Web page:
Trinidad State Adult Education Program gives second chances
Valley Campus / January 11, 2016 / Written by Margaret Sanderson
Twenty-four year-old Leslie Elliott carries a picture of her two year-old in her school notebook to remind her of her goal. “I’m here because I realize that if I don’t get my education, I’ll never have a job that pays more than minimum wage,” said Elliott. “I want to be a good example for my son. I want to get my doctorate and be a children’s psychiatrist.” Having worked toward her high school equivalency for only two months, Elliott will be ready to take her Social Studies and Reading/Language Arts exams next month. Two other exams are required: Science and Math.
“This week we are celebrating those who never finished their education and are going back to school,” said Anna Mae Rael-Lindsay, Director for the high school equivalency program (commonly known as GED – General Equivalency Degree) at Trinidad State in Alamosa. September 21 – 26 is National Education and Family Literacy Week. Since Rael-Lindsay became the Director in 2000, students have ranged in age from 17 to 67 and many have been scraping by on minimum wages.
According to the US Census Bureau and the Bureau of Labor Statistics, in 2009 the average income for a high school dropout was about $19,500 – roughly $10,000 less than the approximate $29,000 a high school graduate could earn. Compare this to the estimated $38,000 earned with a two-year Associate of Arts degree (AA) or $48,000 for a four-year Bachelor of Arts (BA) degree. “Someone who has earned a GED is looked on more favorably than someone who just simply drops out and ends their education there. A GED will indicate a level of completion and shows interest in advancing …” the report said. “Every day nearly 7,000 students become drop-outs. This is a huge impact on the country’s economy and a tremendous loss of human potential and productivity. Unemployment rates for high school drop-outs have been the highest since 2011 according to the U.S Bureau of Labor Statistics (at 14.3%) compared to individuals with college degrees (4.3%).”
Juan Gonzales spoke no English when he emigrated from Guatemala, but he’s progressing nicely. “There’s so many things I want to do and learn,” said Gonzales. I’m interested in the computer and in mechanics. Reading is important for me. My dad and his wife don’t have much education and don’t know how to help their children. I want to help my eight month-old daughter.”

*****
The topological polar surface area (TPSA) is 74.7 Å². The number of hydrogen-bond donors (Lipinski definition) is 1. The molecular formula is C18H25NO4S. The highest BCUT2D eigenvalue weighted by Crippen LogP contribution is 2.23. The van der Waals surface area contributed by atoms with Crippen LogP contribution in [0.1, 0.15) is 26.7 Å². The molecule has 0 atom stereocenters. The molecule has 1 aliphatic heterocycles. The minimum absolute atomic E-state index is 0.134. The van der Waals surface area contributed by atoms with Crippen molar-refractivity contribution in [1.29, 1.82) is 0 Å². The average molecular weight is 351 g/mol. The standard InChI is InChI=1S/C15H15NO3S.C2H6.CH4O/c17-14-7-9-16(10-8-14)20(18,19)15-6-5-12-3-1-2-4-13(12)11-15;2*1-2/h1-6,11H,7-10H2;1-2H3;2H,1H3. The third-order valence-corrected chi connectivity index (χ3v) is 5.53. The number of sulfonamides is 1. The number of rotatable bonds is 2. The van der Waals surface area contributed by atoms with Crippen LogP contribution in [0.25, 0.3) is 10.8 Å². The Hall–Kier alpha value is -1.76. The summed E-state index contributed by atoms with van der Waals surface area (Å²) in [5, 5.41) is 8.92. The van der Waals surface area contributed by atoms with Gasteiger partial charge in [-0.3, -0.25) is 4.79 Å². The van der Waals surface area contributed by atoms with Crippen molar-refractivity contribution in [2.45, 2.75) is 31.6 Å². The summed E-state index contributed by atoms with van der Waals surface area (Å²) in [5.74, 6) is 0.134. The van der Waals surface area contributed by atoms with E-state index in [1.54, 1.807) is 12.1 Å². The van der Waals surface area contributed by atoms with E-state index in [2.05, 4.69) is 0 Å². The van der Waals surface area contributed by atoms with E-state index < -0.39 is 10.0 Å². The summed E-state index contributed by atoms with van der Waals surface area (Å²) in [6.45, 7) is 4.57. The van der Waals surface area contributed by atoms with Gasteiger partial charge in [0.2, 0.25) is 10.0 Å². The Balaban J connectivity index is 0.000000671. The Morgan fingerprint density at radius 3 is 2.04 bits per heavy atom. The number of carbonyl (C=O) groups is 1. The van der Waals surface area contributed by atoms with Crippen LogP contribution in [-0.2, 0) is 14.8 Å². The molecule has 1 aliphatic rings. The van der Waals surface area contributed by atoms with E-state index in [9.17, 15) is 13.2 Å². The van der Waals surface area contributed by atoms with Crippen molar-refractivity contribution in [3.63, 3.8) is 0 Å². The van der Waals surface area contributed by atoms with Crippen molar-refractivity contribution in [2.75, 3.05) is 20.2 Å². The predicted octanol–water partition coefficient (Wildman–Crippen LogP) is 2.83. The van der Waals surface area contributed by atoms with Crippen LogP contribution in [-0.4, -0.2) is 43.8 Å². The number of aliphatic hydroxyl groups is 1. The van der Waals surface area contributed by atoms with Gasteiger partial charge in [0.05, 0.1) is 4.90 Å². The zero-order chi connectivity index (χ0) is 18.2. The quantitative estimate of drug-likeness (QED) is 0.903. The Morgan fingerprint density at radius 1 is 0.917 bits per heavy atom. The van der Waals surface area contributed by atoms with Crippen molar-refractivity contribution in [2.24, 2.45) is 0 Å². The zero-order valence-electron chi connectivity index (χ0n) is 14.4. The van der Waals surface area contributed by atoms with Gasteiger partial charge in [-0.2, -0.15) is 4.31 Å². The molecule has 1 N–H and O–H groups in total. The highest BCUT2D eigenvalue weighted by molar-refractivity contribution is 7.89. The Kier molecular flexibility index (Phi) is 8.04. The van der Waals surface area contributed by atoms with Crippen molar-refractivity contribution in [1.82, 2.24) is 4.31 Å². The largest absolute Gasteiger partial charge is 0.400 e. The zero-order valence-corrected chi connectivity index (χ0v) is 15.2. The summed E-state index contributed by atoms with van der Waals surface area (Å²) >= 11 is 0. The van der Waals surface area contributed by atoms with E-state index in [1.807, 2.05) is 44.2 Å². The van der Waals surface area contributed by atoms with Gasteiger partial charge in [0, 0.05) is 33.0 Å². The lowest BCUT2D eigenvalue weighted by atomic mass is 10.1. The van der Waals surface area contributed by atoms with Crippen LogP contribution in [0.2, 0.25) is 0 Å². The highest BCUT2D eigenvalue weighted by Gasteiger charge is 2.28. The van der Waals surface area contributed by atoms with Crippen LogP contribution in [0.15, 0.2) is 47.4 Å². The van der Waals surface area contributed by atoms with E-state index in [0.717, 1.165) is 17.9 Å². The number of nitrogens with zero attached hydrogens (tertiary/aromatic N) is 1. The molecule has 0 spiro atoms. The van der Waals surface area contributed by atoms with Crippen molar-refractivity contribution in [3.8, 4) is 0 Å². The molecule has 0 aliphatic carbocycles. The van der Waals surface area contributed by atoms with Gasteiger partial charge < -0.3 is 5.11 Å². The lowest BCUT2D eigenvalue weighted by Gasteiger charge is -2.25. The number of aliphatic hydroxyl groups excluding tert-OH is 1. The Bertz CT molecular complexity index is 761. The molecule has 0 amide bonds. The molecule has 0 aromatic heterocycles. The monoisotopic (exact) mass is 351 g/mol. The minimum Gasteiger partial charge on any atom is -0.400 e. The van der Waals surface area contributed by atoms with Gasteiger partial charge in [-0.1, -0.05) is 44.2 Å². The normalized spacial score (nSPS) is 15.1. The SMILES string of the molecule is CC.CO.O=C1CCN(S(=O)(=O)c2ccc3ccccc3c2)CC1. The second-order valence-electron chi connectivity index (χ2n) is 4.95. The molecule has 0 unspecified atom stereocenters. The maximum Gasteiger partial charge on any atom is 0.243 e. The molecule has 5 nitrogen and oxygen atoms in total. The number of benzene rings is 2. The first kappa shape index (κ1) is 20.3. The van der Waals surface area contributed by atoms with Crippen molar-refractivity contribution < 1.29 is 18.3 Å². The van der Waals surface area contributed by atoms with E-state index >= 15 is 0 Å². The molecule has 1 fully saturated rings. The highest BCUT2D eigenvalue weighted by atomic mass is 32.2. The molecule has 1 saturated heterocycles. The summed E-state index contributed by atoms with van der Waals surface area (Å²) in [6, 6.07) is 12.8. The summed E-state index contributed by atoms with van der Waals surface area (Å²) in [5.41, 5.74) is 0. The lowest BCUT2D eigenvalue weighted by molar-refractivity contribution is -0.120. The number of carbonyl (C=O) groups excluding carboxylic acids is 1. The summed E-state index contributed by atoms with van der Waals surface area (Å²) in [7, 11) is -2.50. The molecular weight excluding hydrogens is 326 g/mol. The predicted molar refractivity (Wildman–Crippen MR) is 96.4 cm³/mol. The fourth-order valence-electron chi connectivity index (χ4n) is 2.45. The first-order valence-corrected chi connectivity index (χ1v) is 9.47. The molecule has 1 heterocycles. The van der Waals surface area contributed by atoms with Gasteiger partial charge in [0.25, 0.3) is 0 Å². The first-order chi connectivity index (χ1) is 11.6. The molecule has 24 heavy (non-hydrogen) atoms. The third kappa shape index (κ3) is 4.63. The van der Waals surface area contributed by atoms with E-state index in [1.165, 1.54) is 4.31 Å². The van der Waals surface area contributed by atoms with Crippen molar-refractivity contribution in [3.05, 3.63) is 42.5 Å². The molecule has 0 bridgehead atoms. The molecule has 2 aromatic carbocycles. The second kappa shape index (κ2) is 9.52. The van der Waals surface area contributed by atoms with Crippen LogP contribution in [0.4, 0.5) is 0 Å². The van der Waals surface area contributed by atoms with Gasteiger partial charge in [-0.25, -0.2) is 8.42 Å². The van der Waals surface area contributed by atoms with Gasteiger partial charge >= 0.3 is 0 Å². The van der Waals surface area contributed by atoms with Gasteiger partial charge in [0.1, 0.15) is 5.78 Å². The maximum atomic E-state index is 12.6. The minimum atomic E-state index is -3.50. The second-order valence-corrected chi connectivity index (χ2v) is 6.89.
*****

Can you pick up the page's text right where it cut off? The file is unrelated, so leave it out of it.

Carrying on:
When forty-four year-old Dora Peregrino immigrated to the United States in 1999 from Nuevo Namiquipa in Chihuahua, Mexico, she too spoke no English. After four years in the Valley, her husband’s job transferred to Nebraska where she worked a challenging 18 months at a nursing home where no one else spoke Spanish. Upon their return to the Valley, she began the ESL (English as a Second Language) program that was then offered at Trinidad State. She is now working toward her high school equivalency certificate. For someone who only went to seventh grade, it’s pretty amazing that she has learned algebra and recently passed the math portion of the exams. She is nervous about the reading, language and arts exams which she will take during Adult Education week. “I would like to be a nurse, but I’m not sure if I have time to do it,” said Peregrino whose 23 year-old daughter, who wants to be a lawyer, graduated with a major in biology from the University of New Mexico last December. Peregrino’s son is a 2011 graduate from the heavy diesel mechanics and welding programs at Trinidad State. Her 15 year-old daughter, who is in the tenth grade, no longer translates everything for Peregrino. “Now I can talk to people on the phone in English. Sometimes people are asking me for help!” “She has worked so hard. It has not been easy for her. She doesn’t miss. She’s so dedicated,” said Rael-Lindsay. “I really do believe that in June of 2016 she’ll be one of our graduates,” said Rael-Lindsay.
At Trinidad State Junior College there are two high school equivalency programs working to address this issue:
one in Trinidad and one in Alamosa.
All classes are free.
Rael-Lindsay is President-elect of the Colorado Adult Education Professional Association which is working to change the rules to allow more choices for the high school equivalency exams. At the beginning of 2014 the tests were made more difficult. Since then, the pass rate has declined considerably and it takes much longer to prepare the students for testing. In the past 20-25 graduates were the norm, but last year there were six. This year Rael-Lindsay anticipates ten of her twenty seven students will graduate. She hopes that number will increase if a variety of tests can be offered based on participant needs.
Seventeen states already offer more choices for different GED tests – a number of them more affordable than the current $37.50 cost per exam in Colorado. “Not all students want to go on to a four-year school,” said Rael-Lindsay. “They might prefer a technical career like welding or mechanics which does not require such stringent testing. We do have a legislator who is going to propose the bill that will allow Colorado to offer more choices for testing.”
Her instructors are key to this successful program. Kathy Woolbert has recently been hired to teach English, reading, writing and science. Gloria Ruybal teaches English, writing and social studies. Gary Petty teaches math. “This year we have a contract with the Department of Human Services which will allow me to hire a couple more instructors next month to help accommodate their clients,” said Rael Lindsay.
“We work to make the classes relevant and interesting,” said Rael-Lindsay. “Our reward is seeing so many lives change for the better.”